They are highly durable. Poured concrete foundations combine the compressive strength of concrete with the tensile strength of steel reinforcement to offer a durable product that can last for many decades.
Poured concrete foundations are fire-resistant. Since they don’t contain any flammable or organic matter, concrete foundations can resist the spread of flames.
These foundations can keep out termites. Termites can cause enormous damage to wood-framed homes, but concrete foundations are not susceptible to these pests. That’s because they don’t contain any organic matter through which the termites could burrow.
Poured foundations are great if you’re on a budget. You can leave them unfinished and uninsulated, which can trim a good chunk of change from your construction budget. Best of all, your buyers can finish their basements later if they choose.
No ignition barrier is needed for occupancy. Unlike ICF, a concrete foundation doesn’t require an ignition barrier on the interior. This means that you can get your certificate of occupancy without having to put up drywall on the basement walls.
What Are the Cons of Poured Concrete Foundations?
Poured foundations are not insulated or finished in any way. If the basement is intended as a living space, you’ll have to insulate and finish the foundation walls per your local code.
Poured, finished foundations can promote condensation in cold climates. If the interior of the foundation is warm and the exterior is cold, the wall can become an unintended source of condensation.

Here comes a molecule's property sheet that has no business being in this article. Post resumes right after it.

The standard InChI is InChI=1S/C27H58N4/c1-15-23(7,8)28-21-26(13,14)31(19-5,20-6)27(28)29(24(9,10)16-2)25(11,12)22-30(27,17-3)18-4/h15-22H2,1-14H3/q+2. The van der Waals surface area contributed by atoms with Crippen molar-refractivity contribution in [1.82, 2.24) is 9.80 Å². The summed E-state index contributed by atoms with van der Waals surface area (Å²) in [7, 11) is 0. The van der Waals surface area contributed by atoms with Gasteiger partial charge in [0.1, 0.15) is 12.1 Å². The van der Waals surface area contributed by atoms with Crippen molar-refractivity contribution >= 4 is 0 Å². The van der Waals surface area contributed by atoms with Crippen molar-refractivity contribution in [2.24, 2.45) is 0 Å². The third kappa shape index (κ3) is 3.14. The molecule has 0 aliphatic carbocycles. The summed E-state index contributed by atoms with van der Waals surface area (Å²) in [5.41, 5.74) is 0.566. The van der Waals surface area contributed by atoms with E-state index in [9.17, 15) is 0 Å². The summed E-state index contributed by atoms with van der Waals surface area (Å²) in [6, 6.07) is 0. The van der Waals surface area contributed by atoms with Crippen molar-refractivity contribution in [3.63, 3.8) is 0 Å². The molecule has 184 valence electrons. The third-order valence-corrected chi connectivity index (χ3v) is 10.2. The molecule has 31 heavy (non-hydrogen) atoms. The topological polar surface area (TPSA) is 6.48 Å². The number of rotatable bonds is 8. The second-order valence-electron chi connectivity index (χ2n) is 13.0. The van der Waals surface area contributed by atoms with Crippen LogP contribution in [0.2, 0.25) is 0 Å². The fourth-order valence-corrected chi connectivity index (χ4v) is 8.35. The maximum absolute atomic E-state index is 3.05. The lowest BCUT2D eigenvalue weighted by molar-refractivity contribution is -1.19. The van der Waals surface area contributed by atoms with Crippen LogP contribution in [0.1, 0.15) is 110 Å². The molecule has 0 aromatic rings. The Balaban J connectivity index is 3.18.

Concrete walls should not be poured in extreme weather. Temperatures that are too hot or too cold can negatively impact the concrete’s ability to cure. That’s why scorching summer and chilly winter weather are not ideal for concrete pours.
Formwork rental required. You’ll have to rent, set up, and then strip away the forms that hold the concrete in place as it cures. What’s more, the height of the forms will affect your ability to hit some of the less common wall height measurements.
Potential water ingress issues. Concrete foundation walls are typically dampproofed — not waterproofed — which means that the walls are not adequately protected from groundwater. If the poured concrete cracks, water can easily get into the foundation, requiring the owner to undertake an expensive investigation and repairs.
Wrapping It Up
Both ICF and conventionally poured concrete offer a great way to build foundations, and you may choose one or the other depending on the circumstances. Here’s a brief recap to help you make this call:
ICF foundations are preferred when:
- The basement will be a living space.
- You want to use fewer trades during construction or are an owner-builder.
- You’re building in cold climates.
- You want long-term energy savings.
On the other hand, a poured concrete foundation may be the better option if:
- The basement is intended as storage rather than a living space.
- You’re on a budget.
- The building site is located in a milder climate.
Parging is a popular strategy for protecting an ICF home’s exposed perimeter at grade — right where the waterproofing ends and the exterior veneer begins.